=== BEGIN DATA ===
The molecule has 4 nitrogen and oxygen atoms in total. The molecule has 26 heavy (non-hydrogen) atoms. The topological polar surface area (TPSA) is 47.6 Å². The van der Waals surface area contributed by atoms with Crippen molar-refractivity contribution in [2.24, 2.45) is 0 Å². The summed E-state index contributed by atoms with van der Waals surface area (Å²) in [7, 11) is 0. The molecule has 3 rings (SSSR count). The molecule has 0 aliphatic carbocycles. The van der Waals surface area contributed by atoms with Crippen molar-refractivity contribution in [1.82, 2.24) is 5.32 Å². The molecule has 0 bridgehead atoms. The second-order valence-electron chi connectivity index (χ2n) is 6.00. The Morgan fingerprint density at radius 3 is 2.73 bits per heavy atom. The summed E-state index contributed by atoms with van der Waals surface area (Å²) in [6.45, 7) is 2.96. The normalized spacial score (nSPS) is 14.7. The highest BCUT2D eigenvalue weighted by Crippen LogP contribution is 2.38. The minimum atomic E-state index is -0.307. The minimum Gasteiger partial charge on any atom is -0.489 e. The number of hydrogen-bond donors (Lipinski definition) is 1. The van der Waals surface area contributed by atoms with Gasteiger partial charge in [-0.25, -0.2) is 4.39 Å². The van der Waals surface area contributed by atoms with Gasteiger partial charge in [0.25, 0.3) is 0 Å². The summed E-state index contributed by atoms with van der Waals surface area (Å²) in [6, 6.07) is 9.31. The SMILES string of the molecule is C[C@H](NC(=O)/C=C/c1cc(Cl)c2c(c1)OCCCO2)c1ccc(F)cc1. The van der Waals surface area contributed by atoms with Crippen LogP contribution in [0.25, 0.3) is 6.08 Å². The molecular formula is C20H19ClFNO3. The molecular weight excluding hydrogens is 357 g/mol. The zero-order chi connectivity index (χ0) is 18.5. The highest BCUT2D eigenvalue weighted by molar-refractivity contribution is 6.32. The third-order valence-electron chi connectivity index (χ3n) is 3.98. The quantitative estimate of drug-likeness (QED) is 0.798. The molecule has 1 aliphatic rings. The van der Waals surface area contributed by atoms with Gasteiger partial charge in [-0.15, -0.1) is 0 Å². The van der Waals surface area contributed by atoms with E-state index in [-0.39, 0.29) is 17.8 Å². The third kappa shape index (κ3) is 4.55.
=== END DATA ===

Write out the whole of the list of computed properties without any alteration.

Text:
The molecule has 4 nitrogen and oxygen atoms in total. The molecule has 26 heavy (non-hydrogen) atoms. The topological polar surface area (TPSA) is 47.6 Å². The van der Waals surface area contributed by atoms with Crippen molar-refractivity contribution in [2.24, 2.45) is 0 Å². The summed E-state index contributed by atoms with van der Waals surface area (Å²) in [7, 11) is 0. The molecule has 3 rings (SSSR count). The molecule has 0 aliphatic carbocycles. The van der Waals surface area contributed by atoms with Crippen molar-refractivity contribution in [1.82, 2.24) is 5.32 Å². The molecule has 0 bridgehead atoms. The second-order valence-electron chi connectivity index (χ2n) is 6.00. The Morgan fingerprint density at radius 3 is 2.73 bits per heavy atom. The summed E-state index contributed by atoms with van der Waals surface area (Å²) in [6.45, 7) is 2.96. The normalized spacial score (nSPS) is 14.7. The highest BCUT2D eigenvalue weighted by Crippen LogP contribution is 2.38. The minimum atomic E-state index is -0.307. The minimum Gasteiger partial charge on any atom is -0.489 e. The number of hydrogen-bond donors (Lipinski definition) is 1. The van der Waals surface area contributed by atoms with Gasteiger partial charge in [-0.25, -0.2) is 4.39 Å². The van der Waals surface area contributed by atoms with Gasteiger partial charge in [0.25, 0.3) is 0 Å². The summed E-state index contributed by atoms with van der Waals surface area (Å²) in [6, 6.07) is 9.31. The SMILES string of the molecule is C[C@H](NC(=O)/C=C/c1cc(Cl)c2c(c1)OCCCO2)c1ccc(F)cc1. The van der Waals surface area contributed by atoms with Crippen LogP contribution in [0.25, 0.3) is 6.08 Å². The molecular formula is C20H19ClFNO3. The molecular weight excluding hydrogens is 357 g/mol. The zero-order chi connectivity index (χ0) is 18.5. The highest BCUT2D eigenvalue weighted by molar-refractivity contribution is 6.32. The third-order valence-electron chi connectivity index (χ3n) is 3.98. The quantitative estimate of drug-likeness (QED) is 0.798. The molecule has 1 aliphatic rings. The van der Waals surface area contributed by atoms with Gasteiger partial charge in [-0.15, -0.1) is 0 Å². The van der Waals surface area contributed by atoms with E-state index in [-0.39, 0.29) is 17.8 Å². The third kappa shape index (κ3) is 4.55.